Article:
Grab your love ferns, people, because a reboot of How to Lose a Guy in 10 Days is coming. Yes, according to a new article from the Los Angeles Times, Quibi, a streaming company that develops content exclusively for mobile phones, and Paramount TV are developing an adaptation of the classic Kate Hudson rom-com. Here’s the official description of his reboot, per an email from Quibi: “How to Lose a Guy in 10 Days follows a glib young online columnist and an oversexed advertising executive who both need to prove, once and for all, they’re capable of being monogamous. They soon discover, however, keeping a relationship is harder than Andie Anderson made it look!”

Confusion around the phrase “oversexed advertising executive” aside, I’m deliriously excited about this project. Guy Branum, who worked heavily behind the scenes on The Mindy Project, has been tapped to write, so you know it’s in good hands. There’s no word yet, though, on whether Hudson or Matthew McConaughey will make appearances. They could be the bosses of said “glib young online columnist” and “oversexed advertising executive.” I’m just throwing out ideas!

©Paramount/courtesy Everett Collection

And I have many, many more. How to Lose a Guy in 10 Days is, hands down, my favorite romantic comedy of all time. It’s a near-perfect movie. Kate Hudson deserved an Oscar nomination for it. So I’m personally quite invested in making sure this reboot is incredible. Here are just a few tips for making sure that happens:

  • The spirit of the love fern must be present. Ideally, it’s an actual love fern, but I’ll accept a love ficus or love Venus flytrap.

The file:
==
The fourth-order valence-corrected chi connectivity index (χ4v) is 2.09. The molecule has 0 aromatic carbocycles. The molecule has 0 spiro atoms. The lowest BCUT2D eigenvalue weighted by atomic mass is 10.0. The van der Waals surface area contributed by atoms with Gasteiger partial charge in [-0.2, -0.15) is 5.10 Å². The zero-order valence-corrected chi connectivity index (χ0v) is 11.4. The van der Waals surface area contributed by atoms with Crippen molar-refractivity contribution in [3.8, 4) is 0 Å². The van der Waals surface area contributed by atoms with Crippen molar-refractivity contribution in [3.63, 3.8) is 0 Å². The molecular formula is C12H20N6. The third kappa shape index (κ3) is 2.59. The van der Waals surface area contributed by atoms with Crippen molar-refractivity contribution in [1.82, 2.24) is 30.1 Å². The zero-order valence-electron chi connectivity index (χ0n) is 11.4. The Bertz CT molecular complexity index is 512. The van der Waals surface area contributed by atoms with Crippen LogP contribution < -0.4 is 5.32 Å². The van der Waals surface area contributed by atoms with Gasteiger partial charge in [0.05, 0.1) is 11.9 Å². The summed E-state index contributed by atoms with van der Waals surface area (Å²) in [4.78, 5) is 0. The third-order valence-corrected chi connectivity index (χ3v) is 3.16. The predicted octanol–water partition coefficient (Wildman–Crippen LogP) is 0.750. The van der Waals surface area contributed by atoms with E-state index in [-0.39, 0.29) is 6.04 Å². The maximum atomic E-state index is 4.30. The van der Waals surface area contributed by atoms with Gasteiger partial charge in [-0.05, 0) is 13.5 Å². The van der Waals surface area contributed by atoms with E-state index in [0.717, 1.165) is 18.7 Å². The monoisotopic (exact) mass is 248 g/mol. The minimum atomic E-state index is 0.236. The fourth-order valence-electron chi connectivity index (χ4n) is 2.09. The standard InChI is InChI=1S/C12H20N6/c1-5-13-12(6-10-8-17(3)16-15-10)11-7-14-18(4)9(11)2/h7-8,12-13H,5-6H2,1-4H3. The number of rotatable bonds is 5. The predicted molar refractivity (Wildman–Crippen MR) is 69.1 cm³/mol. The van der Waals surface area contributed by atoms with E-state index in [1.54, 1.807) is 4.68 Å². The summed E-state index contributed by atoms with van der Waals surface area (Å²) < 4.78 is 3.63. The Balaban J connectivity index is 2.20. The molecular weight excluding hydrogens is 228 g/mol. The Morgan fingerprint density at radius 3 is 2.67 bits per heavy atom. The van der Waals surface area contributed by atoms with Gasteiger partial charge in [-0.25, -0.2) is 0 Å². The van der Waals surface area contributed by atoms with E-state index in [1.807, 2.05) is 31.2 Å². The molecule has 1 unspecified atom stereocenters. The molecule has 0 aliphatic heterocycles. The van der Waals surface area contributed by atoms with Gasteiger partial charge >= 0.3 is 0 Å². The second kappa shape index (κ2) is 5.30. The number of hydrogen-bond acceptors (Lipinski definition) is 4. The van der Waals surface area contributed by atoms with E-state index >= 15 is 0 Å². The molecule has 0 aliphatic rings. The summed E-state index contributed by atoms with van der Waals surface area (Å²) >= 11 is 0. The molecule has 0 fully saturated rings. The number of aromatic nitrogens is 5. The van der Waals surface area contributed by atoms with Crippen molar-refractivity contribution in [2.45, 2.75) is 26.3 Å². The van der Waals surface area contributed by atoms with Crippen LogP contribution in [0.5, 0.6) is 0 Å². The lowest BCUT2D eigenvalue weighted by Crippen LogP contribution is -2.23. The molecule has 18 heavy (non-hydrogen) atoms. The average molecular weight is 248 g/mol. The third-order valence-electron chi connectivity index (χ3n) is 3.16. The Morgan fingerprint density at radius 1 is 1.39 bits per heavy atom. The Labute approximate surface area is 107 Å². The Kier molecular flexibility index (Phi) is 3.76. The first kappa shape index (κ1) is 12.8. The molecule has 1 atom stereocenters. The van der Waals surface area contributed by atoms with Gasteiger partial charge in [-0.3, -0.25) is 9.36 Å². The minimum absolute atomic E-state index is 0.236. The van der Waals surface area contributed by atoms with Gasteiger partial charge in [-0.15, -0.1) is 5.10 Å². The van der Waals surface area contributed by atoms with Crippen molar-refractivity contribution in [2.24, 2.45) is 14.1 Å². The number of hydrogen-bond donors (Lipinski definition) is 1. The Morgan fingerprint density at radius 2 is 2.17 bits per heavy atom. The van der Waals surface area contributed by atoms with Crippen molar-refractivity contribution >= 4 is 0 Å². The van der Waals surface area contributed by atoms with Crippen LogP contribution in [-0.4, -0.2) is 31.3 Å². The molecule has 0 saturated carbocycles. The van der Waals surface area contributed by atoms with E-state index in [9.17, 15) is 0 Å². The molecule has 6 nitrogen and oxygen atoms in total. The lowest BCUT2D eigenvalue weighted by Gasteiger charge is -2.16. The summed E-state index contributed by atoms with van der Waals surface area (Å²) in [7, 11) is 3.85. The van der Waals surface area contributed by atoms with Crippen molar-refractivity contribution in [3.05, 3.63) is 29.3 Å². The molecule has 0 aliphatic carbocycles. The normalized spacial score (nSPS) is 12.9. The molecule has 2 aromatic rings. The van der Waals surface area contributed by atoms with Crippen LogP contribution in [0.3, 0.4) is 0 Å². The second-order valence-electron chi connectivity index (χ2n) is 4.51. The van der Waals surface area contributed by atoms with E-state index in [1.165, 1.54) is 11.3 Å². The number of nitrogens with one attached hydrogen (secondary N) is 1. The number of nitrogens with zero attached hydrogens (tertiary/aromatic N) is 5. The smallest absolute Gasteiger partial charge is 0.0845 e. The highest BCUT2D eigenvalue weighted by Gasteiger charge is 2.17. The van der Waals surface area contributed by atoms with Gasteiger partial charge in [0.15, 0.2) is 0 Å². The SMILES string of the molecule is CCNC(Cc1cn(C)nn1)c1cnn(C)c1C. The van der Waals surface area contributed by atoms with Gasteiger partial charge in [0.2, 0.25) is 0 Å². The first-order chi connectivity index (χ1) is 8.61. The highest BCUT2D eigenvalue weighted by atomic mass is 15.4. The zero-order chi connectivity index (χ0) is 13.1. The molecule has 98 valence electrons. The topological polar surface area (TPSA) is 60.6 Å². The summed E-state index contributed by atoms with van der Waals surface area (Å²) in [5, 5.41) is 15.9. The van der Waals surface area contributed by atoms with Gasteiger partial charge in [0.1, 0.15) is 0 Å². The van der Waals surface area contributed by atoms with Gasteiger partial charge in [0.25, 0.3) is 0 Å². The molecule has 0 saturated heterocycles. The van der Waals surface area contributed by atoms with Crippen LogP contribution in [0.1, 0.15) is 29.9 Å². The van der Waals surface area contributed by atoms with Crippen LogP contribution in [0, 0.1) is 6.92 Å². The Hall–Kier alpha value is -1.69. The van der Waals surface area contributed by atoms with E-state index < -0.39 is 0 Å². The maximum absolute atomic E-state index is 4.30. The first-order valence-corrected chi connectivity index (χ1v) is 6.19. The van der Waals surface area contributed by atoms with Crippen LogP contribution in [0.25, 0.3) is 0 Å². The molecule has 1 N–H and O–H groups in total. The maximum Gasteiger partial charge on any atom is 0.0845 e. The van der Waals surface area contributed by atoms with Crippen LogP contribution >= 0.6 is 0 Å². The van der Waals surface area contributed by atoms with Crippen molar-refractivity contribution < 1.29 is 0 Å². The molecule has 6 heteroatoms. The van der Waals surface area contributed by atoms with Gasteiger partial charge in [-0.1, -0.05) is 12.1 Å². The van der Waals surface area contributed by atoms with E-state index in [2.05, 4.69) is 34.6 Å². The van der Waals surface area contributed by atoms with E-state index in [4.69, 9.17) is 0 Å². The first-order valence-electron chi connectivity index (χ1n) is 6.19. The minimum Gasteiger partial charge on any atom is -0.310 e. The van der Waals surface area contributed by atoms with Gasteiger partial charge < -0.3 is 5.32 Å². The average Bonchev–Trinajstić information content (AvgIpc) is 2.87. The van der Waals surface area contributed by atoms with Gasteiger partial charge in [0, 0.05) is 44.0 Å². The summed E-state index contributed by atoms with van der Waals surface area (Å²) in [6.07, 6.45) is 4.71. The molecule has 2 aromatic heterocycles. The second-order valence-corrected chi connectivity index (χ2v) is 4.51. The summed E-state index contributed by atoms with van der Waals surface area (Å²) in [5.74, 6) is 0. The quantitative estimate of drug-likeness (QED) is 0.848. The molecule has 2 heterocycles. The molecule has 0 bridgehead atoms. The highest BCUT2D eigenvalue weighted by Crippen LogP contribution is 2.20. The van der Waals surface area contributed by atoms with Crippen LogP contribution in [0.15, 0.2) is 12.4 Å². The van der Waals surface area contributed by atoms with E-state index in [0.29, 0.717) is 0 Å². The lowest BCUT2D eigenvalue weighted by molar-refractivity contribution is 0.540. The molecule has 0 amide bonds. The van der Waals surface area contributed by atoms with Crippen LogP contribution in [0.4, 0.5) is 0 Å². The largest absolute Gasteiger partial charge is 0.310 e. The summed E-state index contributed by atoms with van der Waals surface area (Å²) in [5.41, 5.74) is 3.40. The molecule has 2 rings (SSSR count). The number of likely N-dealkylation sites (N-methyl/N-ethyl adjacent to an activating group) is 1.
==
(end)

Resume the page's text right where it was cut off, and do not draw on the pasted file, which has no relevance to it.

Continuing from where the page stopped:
• Instead of Celine Dion, the “glib young online reporter” should trick the “oversexed advertising executive” into attending a Billie Eilish concert.
  • Give Kathryn Hahn a starring role.
  • A dog must, must, must pee on a pool table.
  • And that dog can only be named Princess Sophia.

People Think Joe Biden’s “Go Easy On Me, Kid” Greeting To Kamala Harris Was Condescending

Presidential hopefuls Senator Kamala Harris (D-Calif.) and former Vice President Joe Biden faced off again during the second night of the latest Democratic debates on Wednesday.

The two candidates had previously shared the stage on June 27, when Harris took Biden to task for his record on race and controversial comments he’d made about working with segregationists in the Senate. At the beginning of last night’s debate, Biden seemed to reference the tough exchange, greeting Harris with a remark some found objectionable. His mic captured his joking to her, “Go easy on me, kid.”

And online, the off-the-cuff comment isn’t sitting well with some who feel that referring to a politician like Harris as a “kid” is patronizing at worst and tone-deaf at best.

“@JoeBiden told @KamalaHarris ‘go easy on me kid’ when they shook hands at tonight’s #DemDebate. Calling your presidential opponent ‘kid’ is more than just a harmless ‘Bidenism.’ It’s dismissive,” one person tweeted. Another explained, “I honestly can’t get over Joe Biden calling Kamala Harris ‘kid.’ It was intentionally minimizing. It was designed to make her look petty and small, to put her in her place.”

But Biden’s words didn’t seem to rattle Harris. (Nor did it seem she listened to his request.) During the debate, the candidates sparred over their respective health care plans and Harris defended herself against Biden’s claims that her “Medicare for All” blueprint was too expensive and could cause people to lose their workplace-based insurance. Harris hit back, going on to argue that Biden’s health care proposal would leave out large numbers of Americans who also need coverage.